Since 9/11, HRAS, the Syrian human rights group, claims 26,000 confidential documents made their way from Syria to the U.S. in an attempt to curry favour in Washington.

The FBI was given unfettered access to Aleppo, an ancient city near Damascus, for an unprecedented two-week terrorism investigation, the HRAS also says.

"After the attacks in New York and Washington, we had to — we had to because this is the only objective thing to do, to co-operate in the (search for) suspects," Kanafani confirmed.

"Our assistance ... led to saving lives.

"We shared information and our co-operation was highly appreciated at that time but (the U.S.) continued to put us on the terrorist list because, and this is the problem, we differ on the definition of terrorism."

Syria remains on the U.S. State Department's list as a sponsor of terrorism, largely due to their public support of Hezbollah, a radical Islamic group that controls much of southern Lebanon.

And while officials say there are now no offices in Damascus of Hamas or the Palestinian Islamic Jihad, groups that have carried out many suicide bombings in Israel, some of their leaders live in the Syrian capital.

On a recent warm Sunday night in April, Hamas political leader Khaled Mashaal could be seen in the Old City, welcoming visitors to an open house in a small ornate room surrounded by closed shops near the area's main market.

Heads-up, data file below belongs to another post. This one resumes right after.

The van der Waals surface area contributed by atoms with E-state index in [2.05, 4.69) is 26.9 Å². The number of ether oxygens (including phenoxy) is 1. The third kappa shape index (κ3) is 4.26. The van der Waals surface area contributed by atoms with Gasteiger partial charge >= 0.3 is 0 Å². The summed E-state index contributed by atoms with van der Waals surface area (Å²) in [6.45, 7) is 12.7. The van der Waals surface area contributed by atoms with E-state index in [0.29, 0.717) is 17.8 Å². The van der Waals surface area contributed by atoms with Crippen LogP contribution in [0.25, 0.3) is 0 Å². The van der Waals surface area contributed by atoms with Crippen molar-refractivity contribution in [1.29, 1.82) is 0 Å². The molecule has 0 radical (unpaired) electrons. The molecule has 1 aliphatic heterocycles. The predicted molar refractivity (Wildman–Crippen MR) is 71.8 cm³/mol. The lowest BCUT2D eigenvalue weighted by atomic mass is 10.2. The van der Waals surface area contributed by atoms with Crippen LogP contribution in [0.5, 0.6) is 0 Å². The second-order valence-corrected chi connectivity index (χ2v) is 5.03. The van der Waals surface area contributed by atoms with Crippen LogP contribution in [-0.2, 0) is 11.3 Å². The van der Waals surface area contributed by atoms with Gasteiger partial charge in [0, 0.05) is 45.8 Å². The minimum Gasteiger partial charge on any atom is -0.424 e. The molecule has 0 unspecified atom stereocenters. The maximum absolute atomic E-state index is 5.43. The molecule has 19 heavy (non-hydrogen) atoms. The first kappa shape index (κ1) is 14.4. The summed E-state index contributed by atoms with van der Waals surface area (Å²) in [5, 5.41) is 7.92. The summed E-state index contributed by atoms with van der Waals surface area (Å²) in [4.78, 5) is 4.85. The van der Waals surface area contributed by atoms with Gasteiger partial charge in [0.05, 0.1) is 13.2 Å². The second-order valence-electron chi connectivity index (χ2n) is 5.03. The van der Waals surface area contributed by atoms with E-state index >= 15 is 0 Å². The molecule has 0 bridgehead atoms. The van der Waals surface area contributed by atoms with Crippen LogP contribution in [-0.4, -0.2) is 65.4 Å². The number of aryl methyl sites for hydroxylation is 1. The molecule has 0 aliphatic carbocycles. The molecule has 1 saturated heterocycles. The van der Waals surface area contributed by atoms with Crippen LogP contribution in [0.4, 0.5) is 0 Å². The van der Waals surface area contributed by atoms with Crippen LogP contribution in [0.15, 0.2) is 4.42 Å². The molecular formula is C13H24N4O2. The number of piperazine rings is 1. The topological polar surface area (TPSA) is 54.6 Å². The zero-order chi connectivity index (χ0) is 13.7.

Kanafani says Syria does not view Hamas as a terrorist organization.

In his Ottawa living room, Arar looks wistfully at photos of his old Damascus neighbourhood shown to him by a reporter, and talks of a land he fears he may never set eyes on again.

His recent 34th birthday means he has now spent exactly half of his life in Canada.

"I've wanted many times to go back for a visit," Arar says.

In fact, the year before his arrest he had been granted permission to return. Syrians who leave before serving their mandatory military service must apply to the government to visit.

Instead he went with his family to Tunisia.

With all his energy now focused on the inquiry, he says he can think of little else.

"I'm just happy that the inquiry will be able to clear my name and get the facts out. Canadian people are very smart and they're waiting to hear what happened."

But he's distressed by the Syrian ambassador's comments and worries there will be a concerted effort to discredit his testimony before the inquiry begins.

And his weariness is evident.

"If I keep living in this limbo," he says, "I just can't see how I'm going to survive this."